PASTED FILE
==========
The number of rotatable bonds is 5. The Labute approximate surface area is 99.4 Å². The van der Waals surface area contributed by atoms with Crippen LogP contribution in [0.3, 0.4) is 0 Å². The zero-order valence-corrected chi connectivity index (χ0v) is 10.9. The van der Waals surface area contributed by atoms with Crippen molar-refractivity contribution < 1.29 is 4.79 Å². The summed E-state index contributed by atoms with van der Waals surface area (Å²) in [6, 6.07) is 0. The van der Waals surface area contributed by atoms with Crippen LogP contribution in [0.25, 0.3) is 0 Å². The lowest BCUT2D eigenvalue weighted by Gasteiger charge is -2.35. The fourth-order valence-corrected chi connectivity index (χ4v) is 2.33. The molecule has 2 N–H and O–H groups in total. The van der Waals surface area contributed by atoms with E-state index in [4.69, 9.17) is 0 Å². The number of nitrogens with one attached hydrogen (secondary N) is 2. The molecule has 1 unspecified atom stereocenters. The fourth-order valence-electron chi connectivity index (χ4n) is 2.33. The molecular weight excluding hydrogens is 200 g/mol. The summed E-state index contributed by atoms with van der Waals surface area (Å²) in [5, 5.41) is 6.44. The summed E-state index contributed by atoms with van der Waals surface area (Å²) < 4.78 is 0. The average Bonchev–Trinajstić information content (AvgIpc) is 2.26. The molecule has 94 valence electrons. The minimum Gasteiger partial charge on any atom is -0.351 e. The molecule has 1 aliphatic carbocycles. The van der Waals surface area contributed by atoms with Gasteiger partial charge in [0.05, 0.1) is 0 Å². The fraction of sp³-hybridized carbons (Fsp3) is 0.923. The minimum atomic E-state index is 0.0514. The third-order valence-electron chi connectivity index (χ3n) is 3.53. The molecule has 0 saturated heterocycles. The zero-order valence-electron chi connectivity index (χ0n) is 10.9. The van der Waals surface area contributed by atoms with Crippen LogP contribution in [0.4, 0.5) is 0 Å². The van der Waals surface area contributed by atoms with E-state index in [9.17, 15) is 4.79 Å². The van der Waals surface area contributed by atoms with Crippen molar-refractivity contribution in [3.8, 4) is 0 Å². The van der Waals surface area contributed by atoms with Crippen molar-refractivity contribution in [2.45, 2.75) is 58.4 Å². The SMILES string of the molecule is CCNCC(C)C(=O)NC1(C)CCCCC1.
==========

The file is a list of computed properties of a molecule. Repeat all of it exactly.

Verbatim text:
The number of rotatable bonds is 5. The Labute approximate surface area is 99.4 Å². The van der Waals surface area contributed by atoms with Crippen LogP contribution in [0.3, 0.4) is 0 Å². The zero-order valence-corrected chi connectivity index (χ0v) is 10.9. The van der Waals surface area contributed by atoms with Crippen molar-refractivity contribution < 1.29 is 4.79 Å². The summed E-state index contributed by atoms with van der Waals surface area (Å²) in [6, 6.07) is 0. The van der Waals surface area contributed by atoms with Crippen LogP contribution in [0.25, 0.3) is 0 Å². The lowest BCUT2D eigenvalue weighted by Gasteiger charge is -2.35. The fourth-order valence-corrected chi connectivity index (χ4v) is 2.33. The molecule has 2 N–H and O–H groups in total. The van der Waals surface area contributed by atoms with E-state index in [4.69, 9.17) is 0 Å². The number of nitrogens with one attached hydrogen (secondary N) is 2. The molecule has 1 unspecified atom stereocenters. The fourth-order valence-electron chi connectivity index (χ4n) is 2.33. The molecular weight excluding hydrogens is 200 g/mol. The summed E-state index contributed by atoms with van der Waals surface area (Å²) in [5, 5.41) is 6.44. The summed E-state index contributed by atoms with van der Waals surface area (Å²) < 4.78 is 0. The average Bonchev–Trinajstić information content (AvgIpc) is 2.26. The molecule has 94 valence electrons. The minimum Gasteiger partial charge on any atom is -0.351 e. The molecule has 1 aliphatic carbocycles. The van der Waals surface area contributed by atoms with Gasteiger partial charge in [0.05, 0.1) is 0 Å². The fraction of sp³-hybridized carbons (Fsp3) is 0.923. The minimum atomic E-state index is 0.0514. The third-order valence-electron chi connectivity index (χ3n) is 3.53. The molecule has 0 saturated heterocycles. The zero-order valence-electron chi connectivity index (χ0n) is 10.9. The van der Waals surface area contributed by atoms with Crippen LogP contribution in [0.4, 0.5) is 0 Å². The van der Waals surface area contributed by atoms with E-state index in [9.17, 15) is 4.79 Å². The van der Waals surface area contributed by atoms with Crippen molar-refractivity contribution in [3.8, 4) is 0 Å². The van der Waals surface area contributed by atoms with Crippen molar-refractivity contribution in [2.45, 2.75) is 58.4 Å². The SMILES string of the molecule is CCNCC(C)C(=O)NC1(C)CCCCC1.